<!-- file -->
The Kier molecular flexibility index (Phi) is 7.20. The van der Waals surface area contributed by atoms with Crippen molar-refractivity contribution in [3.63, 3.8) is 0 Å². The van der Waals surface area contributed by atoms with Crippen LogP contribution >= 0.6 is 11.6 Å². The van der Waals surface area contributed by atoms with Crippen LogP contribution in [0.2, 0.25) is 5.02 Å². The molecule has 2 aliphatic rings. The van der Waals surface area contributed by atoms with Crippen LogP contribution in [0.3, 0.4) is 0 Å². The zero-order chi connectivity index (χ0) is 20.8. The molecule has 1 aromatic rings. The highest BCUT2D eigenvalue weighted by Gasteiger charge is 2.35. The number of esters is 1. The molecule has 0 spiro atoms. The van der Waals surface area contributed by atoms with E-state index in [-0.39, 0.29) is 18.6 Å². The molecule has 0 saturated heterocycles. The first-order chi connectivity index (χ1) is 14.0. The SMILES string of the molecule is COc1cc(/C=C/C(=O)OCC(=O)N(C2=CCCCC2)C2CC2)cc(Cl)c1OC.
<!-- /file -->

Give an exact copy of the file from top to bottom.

The Kier molecular flexibility index (Phi) is 7.20. The van der Waals surface area contributed by atoms with Crippen molar-refractivity contribution in [3.63, 3.8) is 0 Å². The van der Waals surface area contributed by atoms with Crippen LogP contribution >= 0.6 is 11.6 Å². The van der Waals surface area contributed by atoms with Crippen LogP contribution in [0.2, 0.25) is 5.02 Å². The molecule has 2 aliphatic rings. The van der Waals surface area contributed by atoms with Crippen LogP contribution in [0.3, 0.4) is 0 Å². The zero-order chi connectivity index (χ0) is 20.8. The molecule has 1 aromatic rings. The highest BCUT2D eigenvalue weighted by Gasteiger charge is 2.35. The number of esters is 1. The molecule has 0 spiro atoms. The van der Waals surface area contributed by atoms with E-state index in [-0.39, 0.29) is 18.6 Å². The molecule has 0 saturated heterocycles. The first-order chi connectivity index (χ1) is 14.0. The SMILES string of the molecule is COc1cc(/C=C/C(=O)OCC(=O)N(C2=CCCCC2)C2CC2)cc(Cl)c1OC.